• Doesn’t want to pay to park at beach

     To the editor:

    There is no doubt that finding places to park on Sunset Beach, especially on hot summer days, has always been a challenge for those of us who do not actually own or rent a home on the island, and it is no doubt true the new bridge has made it faster for everyone to get on and off the island.

  • Thanks to county’s many caregivers

    To the editor:

    Who takes care of our loved ones when we are unable? Who is with “Mom” in the nursing home, when the door is closed and our backs are turned? Who interacts with her night and day? If Mom gets cranky, feels alone and of no use to society, who offers a warm hand? Who watches her body language, encourages her to eat, and tells her how pretty she looks today?

  • Don’t dissuade public from going to Sunset Beach

    To the editor:

    Now that the Sunset Beach Bridge is bought and paid for by the taxpayers of this community, many Sunset Beach [property] owners want town commissioners to follow the NIMBY (Not In My Backyard) doctrine when addressing the beach parking issue.

  • Is Sunset Beach saying it doesn’t want patrons?

    To the editor:

    Sunset Beach Town Council is sending a message to non-residents they do not need our business. Their planned actions to make it expensive and inconvenient for non-residents to park and visit the beach is sending that message.

    It was not the town that financed the new bridge, but money from state and federal taxpayers. They waited until the new bridge was financed and completed before turning the screws on parking limitations. 

  • Doesn’t support voter identification

    To the editor:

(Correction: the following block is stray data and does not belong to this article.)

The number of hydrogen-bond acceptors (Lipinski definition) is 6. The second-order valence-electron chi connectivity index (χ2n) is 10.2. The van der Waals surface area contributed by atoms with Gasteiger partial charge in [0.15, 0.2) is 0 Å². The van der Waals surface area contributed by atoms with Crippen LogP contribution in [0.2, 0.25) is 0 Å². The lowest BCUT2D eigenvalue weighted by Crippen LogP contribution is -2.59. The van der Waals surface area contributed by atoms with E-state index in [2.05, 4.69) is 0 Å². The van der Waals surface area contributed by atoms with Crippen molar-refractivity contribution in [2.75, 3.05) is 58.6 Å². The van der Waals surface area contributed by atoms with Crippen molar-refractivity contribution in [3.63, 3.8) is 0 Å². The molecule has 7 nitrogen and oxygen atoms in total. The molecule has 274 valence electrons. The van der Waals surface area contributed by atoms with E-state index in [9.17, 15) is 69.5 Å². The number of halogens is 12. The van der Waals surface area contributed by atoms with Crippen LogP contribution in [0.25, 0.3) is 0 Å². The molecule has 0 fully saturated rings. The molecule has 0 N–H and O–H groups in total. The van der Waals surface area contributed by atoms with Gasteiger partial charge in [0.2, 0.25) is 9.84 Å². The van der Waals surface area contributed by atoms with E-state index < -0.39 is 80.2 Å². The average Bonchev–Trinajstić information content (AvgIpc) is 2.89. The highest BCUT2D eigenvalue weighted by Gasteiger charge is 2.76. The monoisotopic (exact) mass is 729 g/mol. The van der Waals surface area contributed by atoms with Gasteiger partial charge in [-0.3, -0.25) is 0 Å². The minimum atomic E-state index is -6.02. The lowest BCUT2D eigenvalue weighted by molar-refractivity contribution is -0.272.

The principle goal of the League of Women Voters is to encourage citizen participation in our democratic government. The most effective action a citizen can take is to vote. 

    The league is a nonpartisan organization, but when we see a movement to disenfranchise voters, we must take a stand against it. 

    Our state legislators are considering such action.

  • Supports port, jobs

    To the editor:

    Do you have a high school diploma and desire a local job in Brunswick County paying $40,000 per year with health, vacation, and retirement benefits? If so, then forget about it and move away from this area.

  • Compare president’s words to actions

    To the editor:

    Have we ever witnessed an administration operate in a more schizophrenic manner than the current one? Since his inauguration, the president has used words to convey one thing while his actions, or those of his subordinates, have done the opposite. 

    Let’s compare words to actions.

    Words: “We must rein in spending.” (State of the Union speech)

    Actions: “We must ‘invest’ money on high-speed rail.” (State of the Union speech)

  • Car was damaged; who is responsible?

    To the editor:

    As I was leaving a local car wash recently, I noticed my passenger side mirror was out of position. 

    The spray tubes in the car wash went around the car twice. On the third time around, I heard a bang and noticed a different look to the passenger side mirror. 

    In showing the mishap to the car wash manager, I noticed a hole in the back of the mirror casing. The manager offered no relief for the situation. 

  • Did the devil make you do it?

    To the editor:

    In the ’70s, there was a comedian named Flip Wilson. Flip would play “Geraldine” who would say “the devil made me do it” when caught in something she was hiding.

    Can we blame the devil for our shortcomings? 

    There is no question the devil seeks to make us disobey God and his word (1Peter 5:8). God sometimes allows his people to be tested to show their faith and, therefore, bring glory to himself. 

  • Where are elected officials when it matters?

    To the editor:

    An effort has been under way in recent months to privatize the operation of the Brunswick County Animal Shelter. The organization responsible is Rescue Animals Community Effort (RACE), hopefully the first recipient of a shelter-operating contract with the county. Its primary objective is to preclude the need to exterminate 5,000 innocent animals every year without raising costs to county taxpayers—a challenging, but attainable goal.